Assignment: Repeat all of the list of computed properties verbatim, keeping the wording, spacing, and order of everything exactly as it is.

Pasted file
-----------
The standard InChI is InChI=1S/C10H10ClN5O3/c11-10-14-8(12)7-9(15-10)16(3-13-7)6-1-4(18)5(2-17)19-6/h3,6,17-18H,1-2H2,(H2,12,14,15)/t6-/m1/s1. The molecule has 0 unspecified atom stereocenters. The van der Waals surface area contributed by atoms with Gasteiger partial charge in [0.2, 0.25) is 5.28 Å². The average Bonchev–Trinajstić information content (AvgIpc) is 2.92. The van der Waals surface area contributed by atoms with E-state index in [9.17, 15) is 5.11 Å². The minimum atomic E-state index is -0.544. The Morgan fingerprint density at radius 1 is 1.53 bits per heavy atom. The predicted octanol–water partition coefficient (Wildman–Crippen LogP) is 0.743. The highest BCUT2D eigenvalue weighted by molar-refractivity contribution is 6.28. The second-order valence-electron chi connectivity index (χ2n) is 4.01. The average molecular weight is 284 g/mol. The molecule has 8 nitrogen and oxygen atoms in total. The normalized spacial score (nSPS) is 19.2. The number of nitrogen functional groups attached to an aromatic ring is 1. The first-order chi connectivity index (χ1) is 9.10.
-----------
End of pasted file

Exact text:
The standard InChI is InChI=1S/C10H10ClN5O3/c11-10-14-8(12)7-9(15-10)16(3-13-7)6-1-4(18)5(2-17)19-6/h3,6,17-18H,1-2H2,(H2,12,14,15)/t6-/m1/s1. The molecule has 0 unspecified atom stereocenters. The van der Waals surface area contributed by atoms with Gasteiger partial charge in [0.2, 0.25) is 5.28 Å². The average Bonchev–Trinajstić information content (AvgIpc) is 2.92. The van der Waals surface area contributed by atoms with E-state index in [9.17, 15) is 5.11 Å². The minimum atomic E-state index is -0.544. The Morgan fingerprint density at radius 1 is 1.53 bits per heavy atom. The predicted octanol–water partition coefficient (Wildman–Crippen LogP) is 0.743. The highest BCUT2D eigenvalue weighted by molar-refractivity contribution is 6.28. The second-order valence-electron chi connectivity index (χ2n) is 4.01. The average molecular weight is 284 g/mol. The molecule has 8 nitrogen and oxygen atoms in total. The normalized spacial score (nSPS) is 19.2. The number of nitrogen functional groups attached to an aromatic ring is 1. The first-order chi connectivity index (χ1) is 9.10.